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| | |-+  I need to vent.
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Author Topic: I need to vent.  (Read 6783 times)
tyketto
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« on: November 13, 2006, 03:01:52 PM »

Please allow me this. I don't know whether to feel livid, or cocky and chalk one up for our freedoms. Let me explain, and why I feel that the state of affairs in commercial aviation is a crock and pathetic to say the least.

I just dropped my fiance off at KSMF for her flight to KPDX. Fine, no problem. Security line is through to the back of the parking garage because people flying out decided it would be wonderful to save money by putting their liquids in gallon sized bags. crazy as that is, I can't complain about the lines as I'm going through the handicapped aisle, as my fiance is blind and I'm escorting her to her gate.

She goes through the checkpoint, being escorted through by a TSA lady at the checkpoint. Another TSA guy waves me through. As I'm waiting for our stuff to come back from being scanned, the lady looks at me sternly and asks where I came from. the lady saw me being my fiance!!! I told her that that guy waved me through, pointing towards the TSA man behind her. she then asks "Where is your property then!?" I reply "It's being scanned, it's coming out, I'm with the blind lady you escorted, here's my pass." She waves me through, muttering under her breath. Lovely TSA. They were already on my low list; they're even less now.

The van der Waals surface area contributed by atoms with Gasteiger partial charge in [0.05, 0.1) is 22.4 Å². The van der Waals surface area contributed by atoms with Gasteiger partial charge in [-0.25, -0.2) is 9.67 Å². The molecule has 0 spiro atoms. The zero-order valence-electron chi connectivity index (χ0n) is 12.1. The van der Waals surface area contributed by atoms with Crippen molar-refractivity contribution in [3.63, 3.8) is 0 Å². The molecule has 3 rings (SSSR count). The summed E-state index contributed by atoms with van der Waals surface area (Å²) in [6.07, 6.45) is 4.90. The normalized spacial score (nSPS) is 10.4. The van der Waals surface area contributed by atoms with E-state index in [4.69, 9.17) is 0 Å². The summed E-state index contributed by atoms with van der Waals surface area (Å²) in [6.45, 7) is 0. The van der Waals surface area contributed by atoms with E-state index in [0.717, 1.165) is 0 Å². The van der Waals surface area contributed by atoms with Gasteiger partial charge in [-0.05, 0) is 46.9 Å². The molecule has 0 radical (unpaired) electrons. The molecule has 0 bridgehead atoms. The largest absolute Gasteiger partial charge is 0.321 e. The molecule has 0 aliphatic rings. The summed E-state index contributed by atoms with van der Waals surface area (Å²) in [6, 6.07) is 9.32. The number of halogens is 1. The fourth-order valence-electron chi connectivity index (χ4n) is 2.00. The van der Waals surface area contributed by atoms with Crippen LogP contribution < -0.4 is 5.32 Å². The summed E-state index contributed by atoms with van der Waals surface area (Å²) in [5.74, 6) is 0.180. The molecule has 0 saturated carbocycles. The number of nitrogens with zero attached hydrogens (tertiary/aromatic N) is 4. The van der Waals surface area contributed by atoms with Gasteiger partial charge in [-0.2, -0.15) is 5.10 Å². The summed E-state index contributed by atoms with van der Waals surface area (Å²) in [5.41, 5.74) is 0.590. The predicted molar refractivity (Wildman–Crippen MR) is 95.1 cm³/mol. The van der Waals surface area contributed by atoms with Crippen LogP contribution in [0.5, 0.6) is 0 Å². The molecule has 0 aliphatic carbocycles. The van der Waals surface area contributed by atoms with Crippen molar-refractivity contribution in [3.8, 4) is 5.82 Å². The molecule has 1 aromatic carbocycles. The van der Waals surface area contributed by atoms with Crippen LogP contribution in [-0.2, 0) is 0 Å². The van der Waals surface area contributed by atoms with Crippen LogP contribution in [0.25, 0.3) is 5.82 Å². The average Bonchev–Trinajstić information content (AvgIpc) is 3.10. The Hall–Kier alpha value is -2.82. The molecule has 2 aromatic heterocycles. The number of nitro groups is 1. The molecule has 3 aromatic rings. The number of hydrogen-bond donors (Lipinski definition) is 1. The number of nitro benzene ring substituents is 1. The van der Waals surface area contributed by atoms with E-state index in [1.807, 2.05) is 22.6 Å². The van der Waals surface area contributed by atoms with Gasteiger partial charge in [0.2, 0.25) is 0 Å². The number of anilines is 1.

Rest of my time in the terminal is uneventful. She gets on her flight, and I head back to my car. Note: whenever I go out anywhere, my scanner is with me. I'm 2DME north of NCT, and I'm at the field. So I go back to my car, pull out my scanner, and watch the last few planes take off, including my fiance's. As it leaves, I get into my car, and then get surrounded by airport police and the county sheriff. they ask me what the radio is for, and I tell them. I am an aviation enthusiast, I listen to ATC comms, and I'm working on getting into ground school.. I get questioned by the sheriff (pull out ID, which I give him my license and US passport (note: I'm American Indian), asked why I have a scanner, what my job is, etc.). I tell them all they need to know, as they're doing a background check of me (which all comes through clean).